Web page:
The non existent God does not mind participation by the pastor with other clergy in offering prayer to his non existent self.

    February 8, 2013 at 10:12 am |
    • Dawn

      I'd much rather live believing in God and die to find out there isn't, then to live not believing in God only to die and find out there is!

      February 8, 2013 at 10:21 am |
    • mk

      @Dawn, so basically you're living your life in fear.

      February 8, 2013 at 10:25 am |
  5. grist

    How tolerant of the church!

    February 8, 2013 at 10:10 am |
  6. P

    Religious intolerance is alive and well....and Satan laughs!

    February 8, 2013 at 10:07 am |
    • james

      how right you are.

      February 8, 2013 at 10:15 am |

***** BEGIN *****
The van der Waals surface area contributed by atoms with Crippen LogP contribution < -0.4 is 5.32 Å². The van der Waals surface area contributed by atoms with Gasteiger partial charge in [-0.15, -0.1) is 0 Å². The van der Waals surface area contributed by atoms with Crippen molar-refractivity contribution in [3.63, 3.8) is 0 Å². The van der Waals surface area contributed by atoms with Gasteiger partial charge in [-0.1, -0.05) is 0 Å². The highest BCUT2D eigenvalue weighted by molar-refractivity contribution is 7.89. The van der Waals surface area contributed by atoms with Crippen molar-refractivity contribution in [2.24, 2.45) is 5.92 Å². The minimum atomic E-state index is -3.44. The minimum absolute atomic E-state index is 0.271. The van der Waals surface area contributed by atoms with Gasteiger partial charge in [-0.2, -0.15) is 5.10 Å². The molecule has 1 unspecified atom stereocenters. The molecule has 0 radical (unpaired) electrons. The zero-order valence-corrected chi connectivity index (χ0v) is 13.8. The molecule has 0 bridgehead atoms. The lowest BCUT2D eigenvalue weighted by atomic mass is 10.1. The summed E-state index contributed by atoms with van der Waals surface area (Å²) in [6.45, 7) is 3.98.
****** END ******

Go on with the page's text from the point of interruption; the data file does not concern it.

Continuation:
7. mk

    Religious people are publicly horrified that any denomination would do this, but secretly they believe that their religion is the one, true religion in which god loves them best and that all others are ridiculous.

    February 8, 2013 at 10:06 am |
    • heliocracy

      Yes God loves us, but only if we choose correctly from hundreds of denominations whose differences are largely semantic. He won't tell us which one is correct, and he delights in sending all people who choose wrongly into eternal torture. Sounds like a deity I would like to party with!

      February 8, 2013 at 10:18 am |
  8. rita

    I think this is just awful. I know the God I serve is a total denomination God. When I get to Heaven I really don't see a divider between denominations. I commend this minister for stepping out of the comfort zone for the right of the people and the right of God. Brother in Christ you will not fail as long as you serve the true God.

    February 8, 2013 at 10:05 am |
    • rabidatheist